Children whose mothers were nurturing through the preschool years, instead of later in childhood, have significantly more robust growth in brain structures associated with learning, memory and stress response than children with less supportive moms, according to analyze at Washington University School of Medicine in St. Louis.
“This study suggests there are a sensitive period when the mind responds more to maternal support,” said first author Joan L. Luby, MD, a Washington University child psychiatrist at St. Louis Children’s Hospital.
The analysis is published online April 25 in the Proceedings of the National Academy of Sciences Early Edition.
The researchers studied some brain scans of children from preschool through early adolescence, getting a sharper rise in the quantity of the hippocampus in the youngsters whose mothers supported and nurtured them through the preschool years. That region of the mind is crucial to learning, memory and regulating emotions. On the other hand, the hippocampus appeared smaller in adolescents whose mothers were less supportive through the preschool period, even if their mothers became more supportive in middle or elementary school.
The brand new research builds on previous findings by the same investigators that showed a connection between maternal nurturing and a more substantial hippocampus seen in brain scans conducted at that time the kids reached school age. Within the new study, the researchers could actually observe steady growth in the hippocampus of children with supportive mothers across multiple brain scans taken at different schedules, with 127 children obtaining three MRI scans each from the time they first started school through early adolescence.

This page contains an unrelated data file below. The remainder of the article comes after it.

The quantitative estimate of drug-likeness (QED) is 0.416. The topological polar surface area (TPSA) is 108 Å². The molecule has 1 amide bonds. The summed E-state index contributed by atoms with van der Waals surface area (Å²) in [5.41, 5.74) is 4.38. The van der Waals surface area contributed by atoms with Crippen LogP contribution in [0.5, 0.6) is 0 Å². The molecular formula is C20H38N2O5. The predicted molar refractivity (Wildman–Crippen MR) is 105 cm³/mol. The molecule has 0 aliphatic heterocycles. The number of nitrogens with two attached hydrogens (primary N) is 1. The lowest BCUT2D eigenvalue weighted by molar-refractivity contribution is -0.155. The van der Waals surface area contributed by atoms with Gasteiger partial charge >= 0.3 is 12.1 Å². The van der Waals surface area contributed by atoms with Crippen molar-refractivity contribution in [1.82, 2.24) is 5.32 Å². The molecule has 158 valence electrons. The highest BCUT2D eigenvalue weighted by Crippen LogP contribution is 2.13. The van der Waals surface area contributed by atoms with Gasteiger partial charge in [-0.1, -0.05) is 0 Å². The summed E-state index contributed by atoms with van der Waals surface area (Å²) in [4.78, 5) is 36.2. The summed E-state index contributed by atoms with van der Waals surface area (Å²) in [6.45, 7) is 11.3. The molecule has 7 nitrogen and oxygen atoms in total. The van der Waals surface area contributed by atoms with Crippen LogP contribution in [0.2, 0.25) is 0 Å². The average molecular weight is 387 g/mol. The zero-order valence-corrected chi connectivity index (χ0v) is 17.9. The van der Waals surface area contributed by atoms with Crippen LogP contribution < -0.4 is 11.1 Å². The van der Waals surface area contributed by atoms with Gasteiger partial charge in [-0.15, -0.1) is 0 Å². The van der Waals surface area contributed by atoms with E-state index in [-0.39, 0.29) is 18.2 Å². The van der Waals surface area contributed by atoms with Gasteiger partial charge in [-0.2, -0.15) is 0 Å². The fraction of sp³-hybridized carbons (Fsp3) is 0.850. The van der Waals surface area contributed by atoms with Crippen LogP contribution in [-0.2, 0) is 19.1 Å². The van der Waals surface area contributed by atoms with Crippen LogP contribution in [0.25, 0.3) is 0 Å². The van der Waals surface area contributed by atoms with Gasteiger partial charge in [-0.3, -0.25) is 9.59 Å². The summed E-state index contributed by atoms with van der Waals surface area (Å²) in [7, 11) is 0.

“The parent-child relationship through the preschool period is essential, even more important than when the kid gets older,” Luby said. “We think that’s due to greater plasticity in the mind when kids are younger, and therefore the mind is afflicted more by activities very early in life. That suggests it’s essential that kids receive support and nurturing during those early years.”
The researchers also discovered that the growth trajectory in the hippocampus was associated with healthier emotional functioning when the kids entered their teen years. When parental nurturing didn’t commence until later in childhood, such support didn’t supply the same benefits in brain growth, the researchers noted.
“This finding highlights the critical need for caregiving in sculpting areas of brain development that are essential to how children work as they mature,” said co-author Deanna M. Barch, PhD, a Washington University chair and Psychologist of the Department of Psychological